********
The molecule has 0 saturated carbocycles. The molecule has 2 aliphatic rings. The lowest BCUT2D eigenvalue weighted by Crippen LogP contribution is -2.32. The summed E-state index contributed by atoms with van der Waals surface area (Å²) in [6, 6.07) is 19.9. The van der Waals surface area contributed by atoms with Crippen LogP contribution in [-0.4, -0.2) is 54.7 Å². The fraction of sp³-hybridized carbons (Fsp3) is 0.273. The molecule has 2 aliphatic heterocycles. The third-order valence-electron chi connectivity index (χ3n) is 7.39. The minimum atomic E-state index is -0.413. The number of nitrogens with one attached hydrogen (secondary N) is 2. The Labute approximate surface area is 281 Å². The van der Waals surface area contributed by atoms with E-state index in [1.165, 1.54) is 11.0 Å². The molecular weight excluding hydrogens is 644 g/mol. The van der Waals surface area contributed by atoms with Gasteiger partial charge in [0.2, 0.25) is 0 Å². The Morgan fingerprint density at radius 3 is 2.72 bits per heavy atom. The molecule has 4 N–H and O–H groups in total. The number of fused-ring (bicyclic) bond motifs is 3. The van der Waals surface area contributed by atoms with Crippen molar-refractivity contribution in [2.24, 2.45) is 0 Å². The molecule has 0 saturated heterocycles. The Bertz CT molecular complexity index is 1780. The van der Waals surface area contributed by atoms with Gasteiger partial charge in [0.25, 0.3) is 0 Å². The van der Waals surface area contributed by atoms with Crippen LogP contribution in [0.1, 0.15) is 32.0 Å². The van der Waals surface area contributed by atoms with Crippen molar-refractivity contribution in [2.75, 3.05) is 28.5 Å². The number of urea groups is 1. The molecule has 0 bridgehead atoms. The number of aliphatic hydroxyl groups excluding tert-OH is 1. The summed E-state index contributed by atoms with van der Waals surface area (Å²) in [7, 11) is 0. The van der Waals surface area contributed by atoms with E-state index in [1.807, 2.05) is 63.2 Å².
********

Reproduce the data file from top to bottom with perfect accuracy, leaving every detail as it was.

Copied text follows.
The molecule has 0 saturated carbocycles. The molecule has 2 aliphatic rings. The lowest BCUT2D eigenvalue weighted by Crippen LogP contribution is -2.32. The summed E-state index contributed by atoms with van der Waals surface area (Å²) in [6, 6.07) is 19.9. The van der Waals surface area contributed by atoms with Crippen LogP contribution in [-0.4, -0.2) is 54.7 Å². The fraction of sp³-hybridized carbons (Fsp3) is 0.273. The molecule has 2 aliphatic heterocycles. The third-order valence-electron chi connectivity index (χ3n) is 7.39. The minimum atomic E-state index is -0.413. The number of nitrogens with one attached hydrogen (secondary N) is 2. The Labute approximate surface area is 281 Å². The van der Waals surface area contributed by atoms with E-state index in [1.165, 1.54) is 11.0 Å². The molecular weight excluding hydrogens is 644 g/mol. The van der Waals surface area contributed by atoms with Gasteiger partial charge in [0.2, 0.25) is 0 Å². The Morgan fingerprint density at radius 3 is 2.72 bits per heavy atom. The molecule has 4 N–H and O–H groups in total. The number of fused-ring (bicyclic) bond motifs is 3. The van der Waals surface area contributed by atoms with Crippen molar-refractivity contribution in [2.24, 2.45) is 0 Å². The molecule has 0 saturated heterocycles. The Bertz CT molecular complexity index is 1780. The van der Waals surface area contributed by atoms with Gasteiger partial charge in [0.25, 0.3) is 0 Å². The van der Waals surface area contributed by atoms with Crippen LogP contribution in [0.1, 0.15) is 32.0 Å². The van der Waals surface area contributed by atoms with Crippen molar-refractivity contribution in [2.75, 3.05) is 28.5 Å². The number of urea groups is 1. The molecule has 0 bridgehead atoms. The number of aliphatic hydroxyl groups excluding tert-OH is 1. The summed E-state index contributed by atoms with van der Waals surface area (Å²) in [7, 11) is 0. The van der Waals surface area contributed by atoms with E-state index in [1.807, 2.05) is 63.2 Å².